Polyphonic traditions are spread on all three groups of the Pacific islands: Polynesia, Melanesia and Micronesia. Although the late European polyphonic style became very popular in Oceania from the moment Christian hymns spread among them, more ancient, indigenous stylistic features of their traditional polyphony had been also documented. For example, despite their disagreement about several important issues, both Kaeppler and Moyle note the importance of drone polyphony among earlier layers of Tongan polyphonic traditions, one of the best preserved in Polynesia (Kaeppler, 1994:462-463; Moyle, 1987:149). Tongan Lakalaka, a symphony-long grand composition in four and five choral parts, divided into antiphonal groups, were specially composed by punake who created the skeleton of the new lakalaka. The skeleton mostly comprises the main melodies (fasi), and the harmonization of the melodies usually becomes a communal event. Kaeppler gives a fascinating detailed account of how one of the lakalakas was written: “On November 1975, Ve’ehala [name of a composer, or punake] explained to me his compositional process for his 1975 lakalaka: first he had the overall idea; then he composed the poetry; next, using melodies he could remember from previous songs, he ‘twisted them around to form something new,’ which for his 1975 composition took about two hours; the poetry was written on a blackboard; then he sang the melody and ‘the people harmonized it by themselves’” (Kaeppler, 1994:463). Traditional terminology also clearly distinguishes the functions of different parts, like fasi (main melody), laulalo (second part, lower than melody, often a drone, particularly in earlier-style singing), and several decorating parts (teuteu).
Fasi and laulalo were the most important ingredients of the polyphonic texture, and the number of decorating parts could vary and even reach six. Kaeppler gives a good description of six-part singing still being remembered by older singers in the 1960s: “According to a few knowledgeable musicians in 1960, indigenous singing had as many as six parts. The leading part or fasi (i.e., the mail melody of the poetry), was usually, but not always, sung by men. The two women’s parts, fakapakihi and tali, were described to me simply as high and low. Lalau was described as a high men’s part that was usually sung above the melody. Ekenaki, another men’s part, was sung lower than the melody, and finally, laulalo was a low men’s part, rather like a drone. According to the Tongan view, fasi (melody) and laulalo (drone) were the important parts, while the other parts were decorative… This traditional six-part singing is seldom heard today, having been replaced by more Western-sounding harmony with up to three parts each for men and women, who sing western diatonic pitch intervals” (Kaeppler, 1990:195).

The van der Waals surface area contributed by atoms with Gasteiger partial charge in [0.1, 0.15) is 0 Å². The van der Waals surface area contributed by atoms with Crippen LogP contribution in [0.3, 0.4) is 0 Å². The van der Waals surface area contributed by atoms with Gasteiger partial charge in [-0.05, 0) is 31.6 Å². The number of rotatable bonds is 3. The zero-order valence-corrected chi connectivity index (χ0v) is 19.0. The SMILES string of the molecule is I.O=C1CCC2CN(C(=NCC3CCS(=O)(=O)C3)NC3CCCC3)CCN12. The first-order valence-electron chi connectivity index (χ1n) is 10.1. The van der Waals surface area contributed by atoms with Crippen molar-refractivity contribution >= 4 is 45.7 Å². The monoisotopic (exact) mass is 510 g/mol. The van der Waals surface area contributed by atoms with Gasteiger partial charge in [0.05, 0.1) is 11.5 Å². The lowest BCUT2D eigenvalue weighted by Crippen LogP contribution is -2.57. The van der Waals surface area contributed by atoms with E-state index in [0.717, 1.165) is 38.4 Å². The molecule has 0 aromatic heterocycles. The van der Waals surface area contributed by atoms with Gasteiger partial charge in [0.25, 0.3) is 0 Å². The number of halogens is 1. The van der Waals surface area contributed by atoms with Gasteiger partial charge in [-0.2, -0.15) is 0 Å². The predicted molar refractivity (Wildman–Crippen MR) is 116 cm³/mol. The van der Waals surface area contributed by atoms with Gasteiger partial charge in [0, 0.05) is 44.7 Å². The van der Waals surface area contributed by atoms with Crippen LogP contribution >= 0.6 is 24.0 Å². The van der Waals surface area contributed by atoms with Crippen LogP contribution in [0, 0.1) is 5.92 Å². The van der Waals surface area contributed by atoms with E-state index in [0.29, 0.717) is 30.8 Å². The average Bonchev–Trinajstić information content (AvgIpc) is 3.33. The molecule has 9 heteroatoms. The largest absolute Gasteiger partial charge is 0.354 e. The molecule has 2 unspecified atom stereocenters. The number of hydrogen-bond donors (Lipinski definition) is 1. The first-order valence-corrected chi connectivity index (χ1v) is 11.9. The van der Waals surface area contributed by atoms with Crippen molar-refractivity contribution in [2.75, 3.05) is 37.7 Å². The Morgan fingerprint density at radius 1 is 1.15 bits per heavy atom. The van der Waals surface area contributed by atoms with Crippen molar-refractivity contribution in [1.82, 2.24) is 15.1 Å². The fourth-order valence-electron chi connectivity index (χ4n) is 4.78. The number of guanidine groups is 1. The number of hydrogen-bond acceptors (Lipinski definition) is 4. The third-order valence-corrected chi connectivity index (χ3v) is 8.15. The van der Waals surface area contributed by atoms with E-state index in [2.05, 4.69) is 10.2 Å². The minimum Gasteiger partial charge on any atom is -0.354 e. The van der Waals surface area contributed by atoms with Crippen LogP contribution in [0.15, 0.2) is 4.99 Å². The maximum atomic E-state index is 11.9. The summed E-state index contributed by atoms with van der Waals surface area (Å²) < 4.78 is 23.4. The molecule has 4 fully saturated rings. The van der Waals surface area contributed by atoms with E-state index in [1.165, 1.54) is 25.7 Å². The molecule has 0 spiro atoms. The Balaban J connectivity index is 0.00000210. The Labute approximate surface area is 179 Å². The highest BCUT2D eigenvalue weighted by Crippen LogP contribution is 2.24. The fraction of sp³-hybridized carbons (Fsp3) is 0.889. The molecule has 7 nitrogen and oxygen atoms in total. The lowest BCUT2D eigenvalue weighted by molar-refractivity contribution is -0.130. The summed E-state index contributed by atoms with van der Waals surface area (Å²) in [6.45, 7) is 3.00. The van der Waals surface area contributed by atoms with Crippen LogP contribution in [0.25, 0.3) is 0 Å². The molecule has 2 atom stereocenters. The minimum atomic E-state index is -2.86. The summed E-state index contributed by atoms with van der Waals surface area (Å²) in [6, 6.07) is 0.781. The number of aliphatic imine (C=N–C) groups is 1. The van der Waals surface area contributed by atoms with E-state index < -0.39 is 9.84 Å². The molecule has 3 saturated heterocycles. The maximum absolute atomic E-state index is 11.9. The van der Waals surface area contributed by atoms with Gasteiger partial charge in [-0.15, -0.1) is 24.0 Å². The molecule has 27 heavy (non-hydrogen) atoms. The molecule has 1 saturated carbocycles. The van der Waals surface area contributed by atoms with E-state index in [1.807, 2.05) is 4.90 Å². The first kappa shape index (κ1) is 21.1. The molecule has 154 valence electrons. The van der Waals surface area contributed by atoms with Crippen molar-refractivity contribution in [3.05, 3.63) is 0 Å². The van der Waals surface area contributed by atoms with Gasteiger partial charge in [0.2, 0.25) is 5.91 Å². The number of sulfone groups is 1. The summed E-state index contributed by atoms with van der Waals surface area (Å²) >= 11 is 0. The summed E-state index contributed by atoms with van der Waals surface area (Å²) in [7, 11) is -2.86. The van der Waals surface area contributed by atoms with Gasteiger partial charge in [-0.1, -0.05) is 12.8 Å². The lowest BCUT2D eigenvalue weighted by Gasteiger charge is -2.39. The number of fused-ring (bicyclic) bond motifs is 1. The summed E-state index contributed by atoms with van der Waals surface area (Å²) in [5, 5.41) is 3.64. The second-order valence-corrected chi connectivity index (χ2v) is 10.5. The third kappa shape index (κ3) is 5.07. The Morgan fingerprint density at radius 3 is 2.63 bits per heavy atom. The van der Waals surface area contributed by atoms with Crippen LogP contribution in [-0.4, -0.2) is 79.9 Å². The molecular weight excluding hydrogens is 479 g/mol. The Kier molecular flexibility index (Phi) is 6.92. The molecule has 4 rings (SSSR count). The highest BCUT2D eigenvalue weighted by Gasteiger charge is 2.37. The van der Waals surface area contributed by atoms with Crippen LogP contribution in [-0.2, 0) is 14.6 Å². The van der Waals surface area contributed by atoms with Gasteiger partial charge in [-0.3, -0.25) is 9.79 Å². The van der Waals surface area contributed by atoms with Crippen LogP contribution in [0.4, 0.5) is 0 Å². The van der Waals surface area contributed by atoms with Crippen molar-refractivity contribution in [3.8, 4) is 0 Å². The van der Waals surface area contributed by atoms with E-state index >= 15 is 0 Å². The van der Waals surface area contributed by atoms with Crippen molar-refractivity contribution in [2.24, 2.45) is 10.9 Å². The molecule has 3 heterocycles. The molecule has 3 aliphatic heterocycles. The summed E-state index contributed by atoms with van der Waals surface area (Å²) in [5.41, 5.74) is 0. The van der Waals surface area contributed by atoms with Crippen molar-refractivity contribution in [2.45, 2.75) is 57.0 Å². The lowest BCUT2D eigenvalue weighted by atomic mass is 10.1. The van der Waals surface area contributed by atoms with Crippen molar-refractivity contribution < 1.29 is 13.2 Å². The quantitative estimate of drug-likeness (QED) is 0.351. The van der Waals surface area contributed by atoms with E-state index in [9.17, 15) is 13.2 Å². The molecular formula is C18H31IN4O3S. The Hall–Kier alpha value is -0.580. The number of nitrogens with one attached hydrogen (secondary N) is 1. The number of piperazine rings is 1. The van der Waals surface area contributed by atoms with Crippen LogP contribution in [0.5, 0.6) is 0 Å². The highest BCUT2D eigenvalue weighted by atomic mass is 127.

Unfortunately, for different historical and political reasons polyphonic traditions did not survive in most of parts of Polynesia so well as on Tonga. “Traces of indigenous polyphony survive in the central areas of Polynesia, including Tonga and the Society Islands, but are apparently absent on the periphery, in Aotearoa [known as New Zealand], Hawaii, and Mangareva” (Stillman, from Love et al., 1998:308).
Tahitian himene tarava is possibly the best-known choral form from Polynesia. Influenced by the European harmonic language, himene tarava is based around triad harmonies of the supertonic (ii), which move to tonic and then alternate between the tonic (i) and dominant (v) harmonic functions. As in most cases in Polynesia, big mixed groups sing himene tarava with interesting dividing functions. “The primary functions of the vocal parts are textual declamation, rhythmic punctuation, and melodic decoration. The primary declamatory part, performed by most of the women in a choir, centres at or near the tonic; the men’s counterpart usually centres on the dominant below. Other texted parts are performed by pairs of soloists, usually men, centre on the third degree of a major scale. The rhythmic punctuation performed by the remainder of the men consists of a vocalized grunting pitched on the lower tonic” (Stillman, from Love et al., 1998:308).
Smaller islands. Interesting and unusual examples of polyphonic tradition when parts sing different texts were also documented in Polynesia. Suahongi from Bellona (a small, 11- kilometre-long coral island between the Solomon Islands and Vanuatu), as well as me’etu’upaki from Tonga represent this kind of polytextual polyphony (Stillman, from Love et al., 1998:308-309).